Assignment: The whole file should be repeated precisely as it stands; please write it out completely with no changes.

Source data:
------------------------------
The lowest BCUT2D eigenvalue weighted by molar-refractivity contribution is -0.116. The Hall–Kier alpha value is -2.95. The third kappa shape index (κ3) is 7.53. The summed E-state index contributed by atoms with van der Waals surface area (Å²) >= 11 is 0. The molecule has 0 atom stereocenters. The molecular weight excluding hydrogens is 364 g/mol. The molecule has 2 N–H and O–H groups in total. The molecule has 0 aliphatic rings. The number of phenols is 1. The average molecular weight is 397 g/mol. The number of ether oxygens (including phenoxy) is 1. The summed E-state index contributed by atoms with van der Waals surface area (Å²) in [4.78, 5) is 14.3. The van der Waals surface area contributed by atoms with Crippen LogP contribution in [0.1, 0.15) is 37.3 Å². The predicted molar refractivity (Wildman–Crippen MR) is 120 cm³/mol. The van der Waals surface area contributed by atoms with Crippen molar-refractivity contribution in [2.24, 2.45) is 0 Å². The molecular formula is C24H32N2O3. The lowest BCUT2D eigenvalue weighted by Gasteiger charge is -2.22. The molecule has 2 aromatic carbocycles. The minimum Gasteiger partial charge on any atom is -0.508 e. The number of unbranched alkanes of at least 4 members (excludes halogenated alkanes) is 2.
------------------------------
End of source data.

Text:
The lowest BCUT2D eigenvalue weighted by molar-refractivity contribution is -0.116. The Hall–Kier alpha value is -2.95. The third kappa shape index (κ3) is 7.53. The summed E-state index contributed by atoms with van der Waals surface area (Å²) >= 11 is 0. The molecule has 0 atom stereocenters. The molecular weight excluding hydrogens is 364 g/mol. The molecule has 2 N–H and O–H groups in total. The molecule has 0 aliphatic rings. The number of phenols is 1. The average molecular weight is 397 g/mol. The number of ether oxygens (including phenoxy) is 1. The summed E-state index contributed by atoms with van der Waals surface area (Å²) in [4.78, 5) is 14.3. The van der Waals surface area contributed by atoms with Crippen LogP contribution in [0.1, 0.15) is 37.3 Å². The predicted molar refractivity (Wildman–Crippen MR) is 120 cm³/mol. The van der Waals surface area contributed by atoms with Crippen molar-refractivity contribution in [2.24, 2.45) is 0 Å². The molecular formula is C24H32N2O3. The lowest BCUT2D eigenvalue weighted by Gasteiger charge is -2.22. The molecule has 2 aromatic carbocycles. The minimum Gasteiger partial charge on any atom is -0.508 e. The number of unbranched alkanes of at least 4 members (excludes halogenated alkanes) is 2.